Posts Tagged ‘global warming’

Study shows mercury risk in flat panel recycling

Monday, September 27th, 2010

The presence of mercury in flat panel displays, such as laptop monitors and LCD TVs, has thrown up potential health and safety issues in a WRAP-commissioned study into the technical and commercial potential for recycling the items.

 

 
 

The research, which was carried out by environmental consultancy Axion Consulting, aims to help WRAP understand the recycling outlets for flat panel displays (FPDs), as there are currently no automated commercial processes in the UK and Europe.

 

However, due to an increased uptake in items, WRAP anticipates that the number of FPDs in the WEEE waste stream will rise “dramatically” in the next few years, requiring a suitable recycling outlet.

In particular the trial looked at the presence of mercury in the cold compact fluorescent light in the ‘backlighting’ system for LCD TVs, laptop computers and desktop monitors. The existence of this mercury means that end-of-life FPDs are classed as hazardous waste.

The study took the form of four demonstration trials. The first looked at the manual disassembly of FPDs, then the shredding of FPDs, the optical sorting of shredded FPDs using TiTech optical sorting technology and mercury decontamination.

The manual disassembly, which took place at Bruce Metals in South Yorkshire, was intended to remove the mercury content from the FPDs. The stripping of the items also allowed the researchers to investigate the potential harm and exposure of workers in a commercial operation.

Mercury

Mercury remained a key issue throughout the trial, with it being stated that there were a number of backlight breakages in the manual disassembly element of the trial. And, as the trial was undertaken without significant time pressures, it was suggested that a commercial operation would face a higher level of backlight breakages.

The conclusion of the WRAP study highlighted that employees at an FPD recycling facility would be subjected to levels of mercury “higher than is acceptable”. However, it suggested that this could be reduced with personal protective equipment and local extract ventilation.

Furthermore a suitable washing medium to remove mercury from the FPD items could be not found in the trial, with results from the large-scale trial proving inconclusive. And, even under laboratory conditions, there was an uncertainty as to whether mercury could be completely washed from the shredded FPDs.

In a bid to improve on this, the researchers then used Aqua Regia – a strong acid – to attempt to remove mercury from the FPDs. The acid removed more than the water washing technique but only 56% of mercury added to the shredded material could be accounted for in output fraction.

The research concluded that more work would need to be done to establish a wash capable of removing high levels of mercury in a commercial process, as well as a greater understanding of where the washed mercury goes and alternative methods for its removal.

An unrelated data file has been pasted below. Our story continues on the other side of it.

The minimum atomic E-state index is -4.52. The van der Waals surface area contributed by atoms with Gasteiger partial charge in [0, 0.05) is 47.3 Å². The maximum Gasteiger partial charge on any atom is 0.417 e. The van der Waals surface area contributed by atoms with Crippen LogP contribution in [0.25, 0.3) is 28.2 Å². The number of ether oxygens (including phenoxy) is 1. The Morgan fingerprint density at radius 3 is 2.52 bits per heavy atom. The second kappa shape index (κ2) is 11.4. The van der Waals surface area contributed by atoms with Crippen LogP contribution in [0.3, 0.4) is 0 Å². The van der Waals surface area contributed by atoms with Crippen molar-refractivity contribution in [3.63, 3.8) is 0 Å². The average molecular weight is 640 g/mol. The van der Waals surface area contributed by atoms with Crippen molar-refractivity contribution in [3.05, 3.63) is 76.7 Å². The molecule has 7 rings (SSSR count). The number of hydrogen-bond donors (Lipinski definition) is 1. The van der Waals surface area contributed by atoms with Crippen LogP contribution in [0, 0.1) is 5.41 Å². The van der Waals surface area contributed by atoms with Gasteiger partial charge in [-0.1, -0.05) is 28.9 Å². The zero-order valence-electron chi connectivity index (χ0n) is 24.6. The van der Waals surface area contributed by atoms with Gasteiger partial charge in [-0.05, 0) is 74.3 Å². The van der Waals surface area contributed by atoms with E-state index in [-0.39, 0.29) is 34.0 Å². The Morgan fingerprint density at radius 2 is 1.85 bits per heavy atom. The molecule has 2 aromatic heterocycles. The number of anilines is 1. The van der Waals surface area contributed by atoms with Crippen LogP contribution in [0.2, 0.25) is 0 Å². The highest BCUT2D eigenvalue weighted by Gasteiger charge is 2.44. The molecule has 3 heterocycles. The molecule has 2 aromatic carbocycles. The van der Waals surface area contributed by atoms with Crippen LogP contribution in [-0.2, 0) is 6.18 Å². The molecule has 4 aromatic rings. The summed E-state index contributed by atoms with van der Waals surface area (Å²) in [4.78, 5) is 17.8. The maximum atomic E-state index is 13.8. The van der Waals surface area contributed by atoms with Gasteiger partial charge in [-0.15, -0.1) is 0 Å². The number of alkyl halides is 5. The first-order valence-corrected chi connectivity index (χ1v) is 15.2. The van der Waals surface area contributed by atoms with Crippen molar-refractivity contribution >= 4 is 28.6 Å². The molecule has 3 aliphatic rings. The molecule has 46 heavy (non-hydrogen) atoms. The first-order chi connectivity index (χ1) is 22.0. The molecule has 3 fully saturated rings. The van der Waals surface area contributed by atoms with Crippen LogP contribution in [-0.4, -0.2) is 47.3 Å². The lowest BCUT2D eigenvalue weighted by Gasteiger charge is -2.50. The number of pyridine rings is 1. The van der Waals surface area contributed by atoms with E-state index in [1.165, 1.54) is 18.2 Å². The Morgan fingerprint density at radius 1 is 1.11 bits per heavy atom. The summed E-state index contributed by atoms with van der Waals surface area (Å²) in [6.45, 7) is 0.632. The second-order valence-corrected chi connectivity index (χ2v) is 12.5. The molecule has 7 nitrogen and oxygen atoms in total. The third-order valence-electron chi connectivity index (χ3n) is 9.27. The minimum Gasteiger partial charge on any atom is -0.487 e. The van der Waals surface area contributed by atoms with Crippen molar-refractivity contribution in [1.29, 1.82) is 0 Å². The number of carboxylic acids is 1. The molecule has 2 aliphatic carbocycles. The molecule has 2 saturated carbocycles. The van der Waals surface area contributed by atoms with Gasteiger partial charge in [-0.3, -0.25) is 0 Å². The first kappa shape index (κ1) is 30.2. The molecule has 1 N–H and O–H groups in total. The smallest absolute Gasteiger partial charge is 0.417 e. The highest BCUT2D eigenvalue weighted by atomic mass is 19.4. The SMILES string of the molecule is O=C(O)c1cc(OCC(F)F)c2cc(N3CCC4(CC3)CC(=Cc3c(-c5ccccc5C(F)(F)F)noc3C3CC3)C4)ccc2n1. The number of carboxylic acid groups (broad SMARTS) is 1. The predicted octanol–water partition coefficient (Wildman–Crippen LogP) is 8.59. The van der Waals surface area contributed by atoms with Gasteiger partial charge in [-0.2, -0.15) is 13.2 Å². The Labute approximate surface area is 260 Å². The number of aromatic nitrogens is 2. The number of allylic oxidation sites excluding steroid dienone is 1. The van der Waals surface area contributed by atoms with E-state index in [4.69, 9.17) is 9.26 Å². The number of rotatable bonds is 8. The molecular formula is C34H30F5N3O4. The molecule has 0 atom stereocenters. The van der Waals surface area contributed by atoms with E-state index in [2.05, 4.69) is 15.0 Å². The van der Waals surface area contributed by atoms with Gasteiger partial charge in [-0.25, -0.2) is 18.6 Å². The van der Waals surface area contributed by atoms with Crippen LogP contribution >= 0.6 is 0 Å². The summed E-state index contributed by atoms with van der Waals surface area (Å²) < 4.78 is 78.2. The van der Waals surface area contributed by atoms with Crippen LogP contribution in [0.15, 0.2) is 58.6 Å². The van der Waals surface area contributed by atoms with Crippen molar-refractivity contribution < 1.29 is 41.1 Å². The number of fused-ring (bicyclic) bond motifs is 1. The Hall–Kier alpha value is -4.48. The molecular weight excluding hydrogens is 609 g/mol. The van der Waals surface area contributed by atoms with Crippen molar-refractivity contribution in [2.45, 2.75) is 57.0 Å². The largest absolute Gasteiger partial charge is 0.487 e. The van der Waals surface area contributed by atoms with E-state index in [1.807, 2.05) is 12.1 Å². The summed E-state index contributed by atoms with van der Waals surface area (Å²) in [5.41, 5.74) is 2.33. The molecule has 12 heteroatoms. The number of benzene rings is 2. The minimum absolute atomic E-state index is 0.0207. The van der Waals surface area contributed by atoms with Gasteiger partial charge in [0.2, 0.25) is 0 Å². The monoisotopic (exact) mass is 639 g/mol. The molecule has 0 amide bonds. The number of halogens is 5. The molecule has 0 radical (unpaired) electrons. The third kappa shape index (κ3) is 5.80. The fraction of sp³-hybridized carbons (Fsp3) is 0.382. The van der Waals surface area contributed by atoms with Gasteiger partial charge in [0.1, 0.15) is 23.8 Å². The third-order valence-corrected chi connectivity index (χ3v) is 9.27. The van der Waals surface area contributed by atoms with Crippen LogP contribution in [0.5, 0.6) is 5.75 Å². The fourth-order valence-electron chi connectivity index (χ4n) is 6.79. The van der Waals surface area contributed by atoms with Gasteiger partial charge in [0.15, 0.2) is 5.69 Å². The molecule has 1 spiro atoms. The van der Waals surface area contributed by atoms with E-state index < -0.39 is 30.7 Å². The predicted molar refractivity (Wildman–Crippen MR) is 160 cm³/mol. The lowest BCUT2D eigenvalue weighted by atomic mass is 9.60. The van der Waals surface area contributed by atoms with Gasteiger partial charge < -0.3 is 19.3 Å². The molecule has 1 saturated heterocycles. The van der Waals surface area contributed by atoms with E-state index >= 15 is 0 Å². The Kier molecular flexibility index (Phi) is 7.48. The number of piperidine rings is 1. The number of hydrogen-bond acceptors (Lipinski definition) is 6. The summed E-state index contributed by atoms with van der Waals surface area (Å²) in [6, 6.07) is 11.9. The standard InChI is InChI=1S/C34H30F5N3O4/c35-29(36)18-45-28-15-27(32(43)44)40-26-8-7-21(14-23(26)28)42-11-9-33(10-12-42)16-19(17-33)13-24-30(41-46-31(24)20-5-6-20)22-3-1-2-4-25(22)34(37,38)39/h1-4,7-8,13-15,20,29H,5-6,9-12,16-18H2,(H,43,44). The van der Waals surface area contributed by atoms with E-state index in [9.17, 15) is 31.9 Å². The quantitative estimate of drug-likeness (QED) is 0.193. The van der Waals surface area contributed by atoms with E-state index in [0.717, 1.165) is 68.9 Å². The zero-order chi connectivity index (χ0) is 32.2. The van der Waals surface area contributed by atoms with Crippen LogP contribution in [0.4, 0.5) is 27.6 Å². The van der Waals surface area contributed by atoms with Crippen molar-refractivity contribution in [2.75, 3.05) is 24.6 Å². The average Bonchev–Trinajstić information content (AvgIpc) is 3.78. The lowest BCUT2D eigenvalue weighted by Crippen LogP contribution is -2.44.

Facility

Addressing the potential for delivering a large-scale FPD recycling facility, the research states that a 20,000 tonnes-a-year capacity facility would potentially cost £3.798 million to develop, which would be capable of processing five tonnes of FPDs each hour.

It said the plant could consist of:

  • A three-shaft shredder;
  • 8mm flip-flop sieve to remove the fines;
  • Mercury washing stage to recovery mercury;
  • Dryer to dry the shred prior to separation;
  • Air ballistic unit to remove the thin films;
  • Magnet to remove ferrous metals;
  • Eddy current system to remove non-ferrous metals and circuit boards;
  • TiTech x-tract machine to remove glass/film composite; and
  • TiTech PolySort to separate polymers

Related links

WRAP – FPD study

 

However, the study claimed that there were issues relating to capture rate of plastics found in FPDs, with near-infrared sorting equipment used in the trial unable to detect a commercial viable level of the black plastics present in the FPD items.

 

Source: www.letsrecycle.com

Wales proposes 7p charge for single-use bags

Monday, June 7th, 2010

The number of single use carrier bags used in Wales looks set to plummet under Welsh Assembly Government proposals announced today (June 4) to introduce a seven pence charge for them from Spring 2011.

 However, campaign groups have attacked the proposal, claiming existing voluntary agreements and recycling initiatives would have a better environmental impact than the planned tax.

 

Wales proposes 7p charge for single-use bags

Wales proposes 7p charge for single-use bags

The announcement of proposals for the tax on single-use carrier bags come as the Welsh Assembly Government (WAG) looks to reduce the over 400 million carrier bags currently distributed in the retail sector in the country.

Welsh environment minister Jane Davidson will today launch a second consultation on the proposed tax today (June 4) at the Hay Festival for literature and arts, in a bid to gauge responses to the proposed seven pence charge.

Under the proposals, a seven pence charge would be placed on bags from Spring 2010. It had been anticipated that the WAG would look to introduce a tax of between five and 15 pence per bag under a four-month consultation launched in June 2009 (see letsrecycle.com story).

Consultation

The second round of consultation, which closes on August 2 2010, is also seeking views on whether there should be exemptions for certain types of bags used to carry unpackaged food or pharmacy medicines and whether there should be a voluntary agreement with retailers to ensure profits from the charge are passed to environmental or community projects.

Commenting on the proposed charge, Ms Davidson said: “Carrier bags are an iconic symbol of the throwaway society in which we live. Whilst I know that reducing our use of single use carrier bags is not going to solve all our environmental problems, the charge delivers an important message about the need for us to live much more sustainable lives.